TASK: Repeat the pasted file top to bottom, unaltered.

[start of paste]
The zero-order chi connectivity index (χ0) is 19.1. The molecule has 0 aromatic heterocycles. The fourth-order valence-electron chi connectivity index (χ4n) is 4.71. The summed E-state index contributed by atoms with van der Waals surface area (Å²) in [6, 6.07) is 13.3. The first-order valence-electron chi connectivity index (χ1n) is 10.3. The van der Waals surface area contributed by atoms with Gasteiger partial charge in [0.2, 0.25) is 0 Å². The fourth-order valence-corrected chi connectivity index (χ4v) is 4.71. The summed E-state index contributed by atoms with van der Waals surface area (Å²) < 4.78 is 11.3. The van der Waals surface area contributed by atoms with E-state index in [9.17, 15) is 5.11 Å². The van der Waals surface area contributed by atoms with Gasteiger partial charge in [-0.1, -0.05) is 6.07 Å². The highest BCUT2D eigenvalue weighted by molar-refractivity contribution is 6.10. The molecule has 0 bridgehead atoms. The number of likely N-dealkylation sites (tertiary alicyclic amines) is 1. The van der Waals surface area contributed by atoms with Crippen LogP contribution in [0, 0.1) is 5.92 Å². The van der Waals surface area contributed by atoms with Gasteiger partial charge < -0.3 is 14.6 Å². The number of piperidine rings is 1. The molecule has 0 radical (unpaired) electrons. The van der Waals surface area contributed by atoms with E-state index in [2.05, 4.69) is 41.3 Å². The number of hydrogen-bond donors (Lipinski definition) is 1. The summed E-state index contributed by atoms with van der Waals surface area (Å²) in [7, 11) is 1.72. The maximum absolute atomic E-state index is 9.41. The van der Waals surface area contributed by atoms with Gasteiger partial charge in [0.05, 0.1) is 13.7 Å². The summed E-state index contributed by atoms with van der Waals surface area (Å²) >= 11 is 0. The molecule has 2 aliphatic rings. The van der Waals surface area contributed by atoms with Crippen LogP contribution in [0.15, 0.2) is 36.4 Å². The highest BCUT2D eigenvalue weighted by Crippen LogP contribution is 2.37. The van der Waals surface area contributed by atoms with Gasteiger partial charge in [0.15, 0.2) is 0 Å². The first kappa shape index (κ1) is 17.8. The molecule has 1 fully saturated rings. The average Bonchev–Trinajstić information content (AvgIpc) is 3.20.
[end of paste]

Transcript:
The zero-order chi connectivity index (χ0) is 19.1. The molecule has 0 aromatic heterocycles. The fourth-order valence-electron chi connectivity index (χ4n) is 4.71. The summed E-state index contributed by atoms with van der Waals surface area (Å²) in [6, 6.07) is 13.3. The first-order valence-electron chi connectivity index (χ1n) is 10.3. The van der Waals surface area contributed by atoms with Gasteiger partial charge in [0.2, 0.25) is 0 Å². The fourth-order valence-corrected chi connectivity index (χ4v) is 4.71. The summed E-state index contributed by atoms with van der Waals surface area (Å²) < 4.78 is 11.3. The van der Waals surface area contributed by atoms with E-state index in [9.17, 15) is 5.11 Å². The van der Waals surface area contributed by atoms with Gasteiger partial charge in [-0.1, -0.05) is 6.07 Å². The highest BCUT2D eigenvalue weighted by molar-refractivity contribution is 6.10. The molecule has 0 bridgehead atoms. The number of likely N-dealkylation sites (tertiary alicyclic amines) is 1. The van der Waals surface area contributed by atoms with Crippen LogP contribution in [0, 0.1) is 5.92 Å². The van der Waals surface area contributed by atoms with Gasteiger partial charge < -0.3 is 14.6 Å². The number of piperidine rings is 1. The molecule has 0 radical (unpaired) electrons. The van der Waals surface area contributed by atoms with E-state index in [2.05, 4.69) is 41.3 Å². The number of hydrogen-bond donors (Lipinski definition) is 1. The summed E-state index contributed by atoms with van der Waals surface area (Å²) in [7, 11) is 1.72. The maximum absolute atomic E-state index is 9.41. The van der Waals surface area contributed by atoms with Gasteiger partial charge in [0.05, 0.1) is 13.7 Å². The summed E-state index contributed by atoms with van der Waals surface area (Å²) >= 11 is 0. The molecule has 2 aliphatic rings. The van der Waals surface area contributed by atoms with Crippen LogP contribution in [0.15, 0.2) is 36.4 Å². The highest BCUT2D eigenvalue weighted by Crippen LogP contribution is 2.37. The van der Waals surface area contributed by atoms with Gasteiger partial charge in [0.15, 0.2) is 0 Å². The first kappa shape index (κ1) is 17.8. The molecule has 1 fully saturated rings. The average Bonchev–Trinajstić information content (AvgIpc) is 3.20.